But even with SDG out of the picture, there were other things that annoyed me about Mrs. Pacman. What irritated me most about the game were the five-minute intervals between levels depicting pivotal moments in Mrs. Pacman’s life history, i.e., the birth of her child, aptly named Junior. The one I found most bothersome followed level one. In it, Mrs. Pacman is shown head butting Mr. Pacman, with a heart splitting forth from their locking heads as if it were Athena sprouting out of Zeus’ skull with the words The Meeting looming above them like a blue canopy. How could love occur so swiftly, I wondered, as if it were a 3am earthquake: abruptly, in a single taking, and without warning? What did she know of this yellow character that came crashing into her life with the velocity of a taxicab and with the anonymity of a stripper? Where was the courting, the dinner and a movie, the obligatory armful of roses? Something was terribly wrong, and even at eleven I felt horribly cheated.

And even at twenty-one I still feel somewhat robbed, somewhat still preoccupied by That Meeting, that damn pink heart escaping into the air like carbon monoxide. I’m still out of the loop, still wondering what occurred in that millisecond before their obtuse yellow heads collided into each other and soul mate-hood was determined. It’s as if missing a month of science class due to laryngitis all over again and arriving to class not having a clue as to what photosynthesis meant or what it accomplished. It’s like lacking an invitation to Timothy Larson’s, the sixth grade class hearth throb, birthday party and helping your mother bake cookies instead, knowing that you’d catch bits and pieces circulating around homeroom, the Could you believe it when (insert something about someone)? comments, the next day but never, ever, being able to get the entire picture.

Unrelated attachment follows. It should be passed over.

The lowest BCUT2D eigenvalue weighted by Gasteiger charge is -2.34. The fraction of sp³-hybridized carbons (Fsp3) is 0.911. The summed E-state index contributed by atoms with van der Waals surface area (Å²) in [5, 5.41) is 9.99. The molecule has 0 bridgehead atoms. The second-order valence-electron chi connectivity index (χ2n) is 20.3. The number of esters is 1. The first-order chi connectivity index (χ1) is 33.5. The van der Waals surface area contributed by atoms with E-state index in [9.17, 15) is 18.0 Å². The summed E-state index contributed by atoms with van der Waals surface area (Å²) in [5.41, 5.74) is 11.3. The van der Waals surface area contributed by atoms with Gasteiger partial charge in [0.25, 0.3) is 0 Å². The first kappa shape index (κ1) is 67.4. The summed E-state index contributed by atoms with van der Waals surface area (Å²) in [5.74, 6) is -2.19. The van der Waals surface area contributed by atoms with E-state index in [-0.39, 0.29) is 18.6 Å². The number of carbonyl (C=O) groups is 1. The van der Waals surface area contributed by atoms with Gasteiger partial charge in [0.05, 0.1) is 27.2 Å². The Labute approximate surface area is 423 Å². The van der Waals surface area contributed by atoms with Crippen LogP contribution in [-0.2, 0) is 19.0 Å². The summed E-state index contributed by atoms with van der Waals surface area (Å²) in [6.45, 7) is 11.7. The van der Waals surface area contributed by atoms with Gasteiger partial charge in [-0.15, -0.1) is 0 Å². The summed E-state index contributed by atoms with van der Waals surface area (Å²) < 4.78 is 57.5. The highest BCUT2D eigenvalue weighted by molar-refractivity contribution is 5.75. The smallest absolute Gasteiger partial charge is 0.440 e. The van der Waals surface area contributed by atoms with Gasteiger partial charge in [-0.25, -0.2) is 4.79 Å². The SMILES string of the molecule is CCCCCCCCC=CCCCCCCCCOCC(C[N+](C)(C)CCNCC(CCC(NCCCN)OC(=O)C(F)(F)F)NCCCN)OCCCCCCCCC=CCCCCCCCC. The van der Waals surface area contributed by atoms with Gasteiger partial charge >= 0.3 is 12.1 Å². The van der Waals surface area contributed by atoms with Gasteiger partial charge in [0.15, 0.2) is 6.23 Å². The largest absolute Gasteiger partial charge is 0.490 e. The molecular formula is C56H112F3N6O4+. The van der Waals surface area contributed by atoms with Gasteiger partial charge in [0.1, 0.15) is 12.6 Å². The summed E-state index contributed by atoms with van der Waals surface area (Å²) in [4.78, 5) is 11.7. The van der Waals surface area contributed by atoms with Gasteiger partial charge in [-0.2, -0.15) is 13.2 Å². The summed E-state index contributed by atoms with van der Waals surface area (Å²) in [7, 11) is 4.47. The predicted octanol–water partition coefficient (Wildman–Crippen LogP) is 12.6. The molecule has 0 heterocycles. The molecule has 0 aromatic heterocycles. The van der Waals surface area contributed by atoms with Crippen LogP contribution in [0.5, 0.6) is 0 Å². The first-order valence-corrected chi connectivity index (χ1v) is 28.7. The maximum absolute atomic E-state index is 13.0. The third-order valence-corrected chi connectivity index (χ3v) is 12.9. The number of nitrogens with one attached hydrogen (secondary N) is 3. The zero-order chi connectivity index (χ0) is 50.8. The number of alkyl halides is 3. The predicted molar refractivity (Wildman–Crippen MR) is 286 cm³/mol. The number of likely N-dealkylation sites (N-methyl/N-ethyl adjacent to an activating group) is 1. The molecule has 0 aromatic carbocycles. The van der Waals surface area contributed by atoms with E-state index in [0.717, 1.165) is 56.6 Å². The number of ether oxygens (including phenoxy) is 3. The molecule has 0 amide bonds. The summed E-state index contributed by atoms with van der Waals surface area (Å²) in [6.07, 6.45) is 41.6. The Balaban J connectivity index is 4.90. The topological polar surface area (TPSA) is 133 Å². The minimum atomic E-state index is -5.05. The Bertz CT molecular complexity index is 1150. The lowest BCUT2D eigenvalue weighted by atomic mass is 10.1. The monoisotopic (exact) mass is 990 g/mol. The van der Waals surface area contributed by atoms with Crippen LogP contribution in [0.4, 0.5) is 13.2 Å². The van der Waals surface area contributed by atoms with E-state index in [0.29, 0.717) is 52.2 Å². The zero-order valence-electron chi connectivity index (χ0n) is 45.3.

Not knowing what relationships—love, even—are made of harbors that same kind of disappointment I would imagine forgetting how to spell your name would.

And now, a decade later chockfull of nonstarters and uniformed attempts, I find myself too tired to even begin to hypothesize what it takes for history, that passage of time from Meeting to ______ that makes anything from vinegar to relationships all the more valuable, to begin with someone new.

Saturday, July 05, 2003

And prospective date number two never called.

I might as well donate my penis to science.

Friday, July 04, 2003

So, date number one, to mirror my date’s immaturity, sucked ass.

Perhaps I could have overlooked the fact that he left me waiting at the bottom of his building for over fifteen minutes, barred me from having the vodka tonic I had been craving since the nanosecond I saw him since, as a nineteen year old, he was not allowed into any bars, and possibly overlooked his two diamond studded rings that had Italian mafia written all over them, but there was something about him leaning over dinner and confessing, as if confessing to an accidental passing of gas, that he was currently on Crystal Meth and asking whether I would care for some that was just a little too much to stomach. Thank God I rode the subway into the city tonight, allowing me to claim that I had to catch the twelve o’clock train for fear that it would otherwise turn into a pumpkin.

Maybe if he hadn’t been in such a drug haze he would have appreciated the predictable yet still clever reference.

Wednesday, July 02, 2003

Isn't it the worst when you're studying at Starbucks and you meet eyes with an incredibly adorable boy with Camus' The Stranger propped in his hands and, beyond all laws of nature and probability, he actually meets your stare with a generous smile, so you hurriedly bury your head back into your psychology text book attempting to concentrate on images of ambiguous genitalia occurring in female infants exposed to increased levels of androgen, but your mind would rather occupy itself with thoughts of his name, his top/bottom identification, or whether he'd prefer a pug or a beagle running around in our one bedroom apartment in Castro, and so when he finally raises himself from his seat, puts down Camus, and nears toward your direction, you, almost reflexively, thrust your chest out, suck in your stomach, rummage your mind for a clever one-liner, Fan of Existential angst, too, I see?, and spiritually prepare yourself for The Meeting, he, rather than approaching you and admitting to being paralyzed by your stunning beauty and symmetric facial features, discards his Venti Iced Mocha Macchiato, is ignorant of your helpless gaze, and walks into the night and out of your life forever?

If it weren’t for my two scheduled dates at the end of this week, I'd set Sade on repeat, consider myself worthless, and not leave the apartment for days.